Former International Religious Freedom Commissioner Fears Increased Oversight and Bureaucracy Could Stifle USCIRF

Image: Courtesy of Kristina Arriaga / Becket

When American pastor Andrew Brunson was imprisoned in Turkey, the US Commission on International Religious Freedom (USCIRF) played a major role in spotlighting his case and eventually securing his release. USCIRF commissioners were the first Americans other than his family and local State Department staff to visit Brunson in prison. USCIRF commissioners witnessed his trial on allegedly trumped-up charges and sounded a media alarm, and a USCIRF commissioner accompanied him home.

But former USCIRF commissioner Kristina Arriaga says none of that would have occurred if senior members of the commission’s paid staff had gotten their way. The senior staff argued USCIRF was not permitted to advocate for Brunson, Arriaga told Christianity Today, because he was an American and the commission’s mandate is to advance international religious freedom. Nonetheless, the commission voted unanimously across party lines to overrule the staff and speak out.

That episode was just one example, Arriaga said, of how “some bureaucrats in USCIRF … want to control commissioners” in a way that could hamper religious liberty around the world. Now she is concerned that a proposed USCIRF reauthorization bill in the Senate signals bipartisan willingness by legislators to side with those bureaucrats. Even though the bill has been withdrawn, she has resigned from USCIRF in protest to highlight the problem.

“I felt that there had to be sort of a shock and awe campaign by going public to alert Democrats and Republicans who value USCIRF that this bill had been introduced in the dark,” said Arriaga, who was first appointed to USCIRF in 2016 by then-Speaker of the House Paul Ryan. She had a long career at the religious liberty legal firm Becket Fund, including as its executive director.

Arriaga’s resignation and an ensuing op-ed in the Wall Street Journal have stirred discussion, highlighting that Washington policymakers are at odds concerning the proper approach to international religious liberty.

Chris Seiple, president emeritus of the Institute for Global Engagement (IGE), told CT Arriaga’s resignation “begs questions about how USCIRF is run” because of her “experience and expertise with religious freedom.”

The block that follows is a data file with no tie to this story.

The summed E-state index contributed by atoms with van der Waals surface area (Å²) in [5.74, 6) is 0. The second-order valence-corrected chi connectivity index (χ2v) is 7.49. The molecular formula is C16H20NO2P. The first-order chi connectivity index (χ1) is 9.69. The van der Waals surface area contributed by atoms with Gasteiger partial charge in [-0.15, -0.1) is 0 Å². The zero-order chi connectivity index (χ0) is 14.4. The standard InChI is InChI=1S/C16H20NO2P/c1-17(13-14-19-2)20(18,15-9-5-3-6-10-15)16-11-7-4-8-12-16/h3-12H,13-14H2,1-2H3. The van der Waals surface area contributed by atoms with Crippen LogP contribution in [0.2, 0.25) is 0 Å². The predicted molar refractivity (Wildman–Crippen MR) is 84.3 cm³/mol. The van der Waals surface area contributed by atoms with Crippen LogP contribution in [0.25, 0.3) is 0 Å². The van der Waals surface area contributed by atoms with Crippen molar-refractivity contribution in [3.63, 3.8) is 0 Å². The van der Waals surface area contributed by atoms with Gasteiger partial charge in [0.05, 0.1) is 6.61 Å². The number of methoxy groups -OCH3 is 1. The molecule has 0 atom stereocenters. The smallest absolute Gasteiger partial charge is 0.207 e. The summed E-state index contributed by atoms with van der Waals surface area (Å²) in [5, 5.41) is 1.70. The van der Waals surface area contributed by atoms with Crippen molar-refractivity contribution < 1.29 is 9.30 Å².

Reports differ on the nature of the conflict. The Associated Press characterized it as “senators in both parties seeking increased oversight” on USCIRF “and commissioners in both parties balking.” Others say it’s part of a broader struggle, in which various offices across the US government are taking different approaches to religious liberty and international engagement.

Whatever the root of the disagreement, Arriaga says the world’s persecuted people of faith will be the biggest losers if it isn’t resolved.

USCIRF was created by a 1998 act of Congress to monitor religious liberty around the world and make policy recommendations to both the executive branch and Congress. USCIRF’s nine unpaid commissioners are appointed by Congress and the president under a scheme that effectively gives five slots to the party of the president and four to the other major party. Six votes are required to pass any recommendation, causing the commission to operate with bipartisan consensus. The independent commission lacks authority to enforce its recommendations but has achieved significant victories around the world.

In addition to its role in springing Brunson from incarceration, the commission has helped secure the release of other imprisoned people of faith and derailed unjust prosecutions of believers. Perhaps USCIRF’s most high-profile activities are its annual report on international religious liberty and its recommendations to the State Department of countries to classify as religious freedom violators.

Click here to read more.
Source: Christianity Today